[I]t's fairly defensible that the "end" God has in mind is fully formed, fully functional Christ-likeness, writ-large. If that's where we're headed (or where God would like to lead us), what shared, corporate practices are likely to lead us there? I know you're a fan of [spiritual disciplines], so there's much positive to be said here. On the negative (bath water) side, though, I think that delegating the vast bulk of the teaching to one "expert" person on a near permanent basis, and, secondly, having our teaching be almost exclusively without dialog are likely to help the very young in the faith for a while, but will actually hinder the maturing process after the infancy/child stages. Why aren't pastors typically multiplying themselves out of a job asap? Don't our biblical examples tend toward that kind of multiplication? Our "ecclesiology" is currently best designed to produce babies (converts) and minister to those babies in the faith. It is difficult to argue from typical church practice (centered on lectures, usually by one "expert") that we are geared toward maturity. Our priorities of practice, our ways of doing teaching, etc.--bathwater. Not necessarily bad, but definitely best used for babies.I hope I'm being clear that I'm not opposed to teaching. I do, though, from a biblical and practical perspective, question how we do it, how we (generally fail to) train others to do it, and how both of the above tends to produce spectators of the faith rather than ambassadors of it. So, are there any biblically faithful alternatives to our typical "plan"? What and how so? Is an alternative approach really necessary at all? I'll be posting on an alternative we're working on at UYI very soon.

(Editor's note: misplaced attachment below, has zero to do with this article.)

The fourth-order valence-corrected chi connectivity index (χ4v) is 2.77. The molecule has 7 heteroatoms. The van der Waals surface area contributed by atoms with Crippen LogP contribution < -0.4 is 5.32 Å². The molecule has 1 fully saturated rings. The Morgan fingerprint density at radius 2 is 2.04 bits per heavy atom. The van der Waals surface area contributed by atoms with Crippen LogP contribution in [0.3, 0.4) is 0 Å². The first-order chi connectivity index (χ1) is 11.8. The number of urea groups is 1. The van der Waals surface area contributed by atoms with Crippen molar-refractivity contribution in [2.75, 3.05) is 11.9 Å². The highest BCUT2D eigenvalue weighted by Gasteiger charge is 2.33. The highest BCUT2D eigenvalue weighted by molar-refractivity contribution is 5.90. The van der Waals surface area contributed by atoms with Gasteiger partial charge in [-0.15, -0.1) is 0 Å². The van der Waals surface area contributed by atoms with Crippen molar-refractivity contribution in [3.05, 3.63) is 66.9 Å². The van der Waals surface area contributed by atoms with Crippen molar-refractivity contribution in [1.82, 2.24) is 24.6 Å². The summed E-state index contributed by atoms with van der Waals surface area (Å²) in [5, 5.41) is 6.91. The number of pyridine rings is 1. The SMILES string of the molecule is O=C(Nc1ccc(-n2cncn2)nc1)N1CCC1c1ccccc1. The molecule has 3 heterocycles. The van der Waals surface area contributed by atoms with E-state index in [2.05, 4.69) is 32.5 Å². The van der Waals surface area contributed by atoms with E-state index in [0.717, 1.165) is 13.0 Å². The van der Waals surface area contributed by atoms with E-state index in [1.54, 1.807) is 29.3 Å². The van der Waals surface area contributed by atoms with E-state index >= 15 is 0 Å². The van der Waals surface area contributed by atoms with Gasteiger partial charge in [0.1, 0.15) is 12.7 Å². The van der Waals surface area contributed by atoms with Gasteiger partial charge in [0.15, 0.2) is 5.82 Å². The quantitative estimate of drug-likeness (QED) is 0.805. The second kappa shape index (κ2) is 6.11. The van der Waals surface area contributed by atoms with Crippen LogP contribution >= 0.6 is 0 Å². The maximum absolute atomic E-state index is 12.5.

Tuesday, March 11, 2008
Maturity and "teaching"
Here's a comment I made on one of Brant's posts. His issue was more general, about babies and bathwater in the church and which is which. My comment was specific to the relationship between teaching (as we typically practice and prioritize it) and maturity: